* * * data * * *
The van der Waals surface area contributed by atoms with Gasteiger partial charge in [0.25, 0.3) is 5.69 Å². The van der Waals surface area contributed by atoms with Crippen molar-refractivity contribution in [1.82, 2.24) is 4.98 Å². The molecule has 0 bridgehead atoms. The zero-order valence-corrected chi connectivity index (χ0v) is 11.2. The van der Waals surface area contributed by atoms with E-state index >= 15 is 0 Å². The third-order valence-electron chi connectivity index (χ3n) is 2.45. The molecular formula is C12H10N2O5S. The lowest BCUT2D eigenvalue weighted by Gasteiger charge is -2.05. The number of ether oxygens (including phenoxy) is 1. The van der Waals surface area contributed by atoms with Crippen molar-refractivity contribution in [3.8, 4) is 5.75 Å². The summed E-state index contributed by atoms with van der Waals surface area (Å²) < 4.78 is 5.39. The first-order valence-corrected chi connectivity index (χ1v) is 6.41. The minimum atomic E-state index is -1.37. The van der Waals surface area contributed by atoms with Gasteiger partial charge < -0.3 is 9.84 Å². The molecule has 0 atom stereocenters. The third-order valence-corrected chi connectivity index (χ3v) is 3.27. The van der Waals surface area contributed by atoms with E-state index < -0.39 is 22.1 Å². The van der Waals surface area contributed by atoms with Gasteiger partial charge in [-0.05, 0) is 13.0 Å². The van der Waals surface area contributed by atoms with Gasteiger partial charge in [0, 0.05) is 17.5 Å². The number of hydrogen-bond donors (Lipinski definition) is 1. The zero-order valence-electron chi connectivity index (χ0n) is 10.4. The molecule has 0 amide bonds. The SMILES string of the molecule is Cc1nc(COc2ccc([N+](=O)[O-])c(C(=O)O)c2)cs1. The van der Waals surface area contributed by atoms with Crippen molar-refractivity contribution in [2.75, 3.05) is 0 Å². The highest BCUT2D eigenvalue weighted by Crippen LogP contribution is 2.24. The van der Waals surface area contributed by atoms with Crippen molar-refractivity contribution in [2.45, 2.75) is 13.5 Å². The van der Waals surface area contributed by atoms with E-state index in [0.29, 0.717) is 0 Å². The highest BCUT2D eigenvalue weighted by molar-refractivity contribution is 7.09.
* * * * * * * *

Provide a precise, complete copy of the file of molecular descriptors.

The van der Waals surface area contributed by atoms with Gasteiger partial charge in [0.25, 0.3) is 5.69 Å². The van der Waals surface area contributed by atoms with Crippen molar-refractivity contribution in [1.82, 2.24) is 4.98 Å². The molecule has 0 bridgehead atoms. The zero-order valence-corrected chi connectivity index (χ0v) is 11.2. The van der Waals surface area contributed by atoms with E-state index >= 15 is 0 Å². The third-order valence-electron chi connectivity index (χ3n) is 2.45. The molecular formula is C12H10N2O5S. The lowest BCUT2D eigenvalue weighted by Gasteiger charge is -2.05. The number of ether oxygens (including phenoxy) is 1. The van der Waals surface area contributed by atoms with Crippen molar-refractivity contribution in [3.8, 4) is 5.75 Å². The summed E-state index contributed by atoms with van der Waals surface area (Å²) < 4.78 is 5.39. The first-order valence-corrected chi connectivity index (χ1v) is 6.41. The minimum atomic E-state index is -1.37. The van der Waals surface area contributed by atoms with Gasteiger partial charge < -0.3 is 9.84 Å². The molecule has 0 atom stereocenters. The third-order valence-corrected chi connectivity index (χ3v) is 3.27. The van der Waals surface area contributed by atoms with E-state index < -0.39 is 22.1 Å². The van der Waals surface area contributed by atoms with Gasteiger partial charge in [-0.05, 0) is 13.0 Å². The van der Waals surface area contributed by atoms with Gasteiger partial charge in [0, 0.05) is 17.5 Å². The number of hydrogen-bond donors (Lipinski definition) is 1. The zero-order valence-electron chi connectivity index (χ0n) is 10.4. The molecule has 0 amide bonds. The SMILES string of the molecule is Cc1nc(COc2ccc([N+](=O)[O-])c(C(=O)O)c2)cs1. The van der Waals surface area contributed by atoms with Crippen molar-refractivity contribution in [2.75, 3.05) is 0 Å². The highest BCUT2D eigenvalue weighted by Crippen LogP contribution is 2.24. The van der Waals surface area contributed by atoms with Crippen molar-refractivity contribution in [2.45, 2.75) is 13.5 Å². The van der Waals surface area contributed by atoms with E-state index in [0.29, 0.717) is 0 Å². The highest BCUT2D eigenvalue weighted by molar-refractivity contribution is 7.09.